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NCI Plans $38 Million for Research on Smoking Prevention

NCI Plans $38 Million for Research on Smoking Prevention

BETHESDA, Md--With tobacco legislation stalled on Capitol Hill, Vice President Gore preached the antismoking gospel at a cathedral of the committed--the National Institutes of Health--where he urged Congress to pass a comprehensive tobacco bill and announced that the National Cancer Institute plans to allocate an additional $38 million for research on smoking prevention and cessation programs.

The research funds are part of NCI’s fiscal year 1999 budget, which has yet to pass Congress. The institute will spend the money over 2 years.

"These investments in more research can help turn the tide of the tobacco epidemic," Mr. Gore said. "By funding groundbreaking new tobacco research, we will harness the full power of science and technology to protect our children."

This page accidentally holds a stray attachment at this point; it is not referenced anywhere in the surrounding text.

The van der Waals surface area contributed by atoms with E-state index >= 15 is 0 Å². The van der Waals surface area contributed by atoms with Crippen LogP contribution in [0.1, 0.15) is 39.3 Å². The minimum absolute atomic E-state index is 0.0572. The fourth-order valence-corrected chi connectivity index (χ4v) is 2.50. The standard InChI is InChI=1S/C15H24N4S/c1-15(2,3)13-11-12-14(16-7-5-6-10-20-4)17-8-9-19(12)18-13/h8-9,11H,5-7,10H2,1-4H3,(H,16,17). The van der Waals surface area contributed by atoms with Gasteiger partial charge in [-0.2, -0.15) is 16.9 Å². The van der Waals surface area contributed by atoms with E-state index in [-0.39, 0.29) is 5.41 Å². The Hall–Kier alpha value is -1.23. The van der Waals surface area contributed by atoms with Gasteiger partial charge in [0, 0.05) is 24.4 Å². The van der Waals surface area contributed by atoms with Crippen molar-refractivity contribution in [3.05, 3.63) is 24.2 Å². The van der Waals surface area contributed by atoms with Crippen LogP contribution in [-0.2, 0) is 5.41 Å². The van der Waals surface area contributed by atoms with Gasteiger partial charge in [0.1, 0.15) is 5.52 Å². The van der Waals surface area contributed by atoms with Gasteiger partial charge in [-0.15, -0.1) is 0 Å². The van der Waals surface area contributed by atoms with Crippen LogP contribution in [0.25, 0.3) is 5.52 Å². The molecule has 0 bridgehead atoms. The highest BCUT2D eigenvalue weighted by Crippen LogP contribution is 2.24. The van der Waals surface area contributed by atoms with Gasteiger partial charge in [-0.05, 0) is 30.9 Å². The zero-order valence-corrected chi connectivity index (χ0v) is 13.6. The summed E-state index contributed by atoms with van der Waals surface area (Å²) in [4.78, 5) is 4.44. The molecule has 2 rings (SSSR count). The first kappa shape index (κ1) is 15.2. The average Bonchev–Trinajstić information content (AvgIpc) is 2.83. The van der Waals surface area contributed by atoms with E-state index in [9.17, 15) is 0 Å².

The vice president spoke to some 600 attendees at a conference on nicotine addiction sponsored by NIH, the National Institute on Drug Abuse (NIDA), and the Robert Wood Johnson Foundation.

According to the White House, the NCI-funded research efforts will:

  • Determine if adult cessation programs, including the nicotine patch and nicotine gum, work for children.

  • Search for other cessation programs suitable for children.

  • Explore why some youngsters can resist tobacco advertising and marketing schemes that target them.

  • Seek to discover, in collaboration with NIDA, what genetic factors contribute to tobacco addiction.

  • Fund epidemiologic research to track children’s smoking patterns for a longer period than ever before.

  • Pursue better treatments for adults addicted to nicotine.

  • Extend NCI’s highly successful American Stop Smoking Intervention Study (ASSIST)--a joint program with the American Cancer Society and 17 state health departments--to focus the newest tobacco-control research on populations, such as minority groups, that continue to have a disproportionate rate of tobacco use.

"President Clinton and I see tobacco research not just as a policy priority but as a moral obligation," said Mr. Gore, who often serves as the Administration’s point man on tobacco issues.

 
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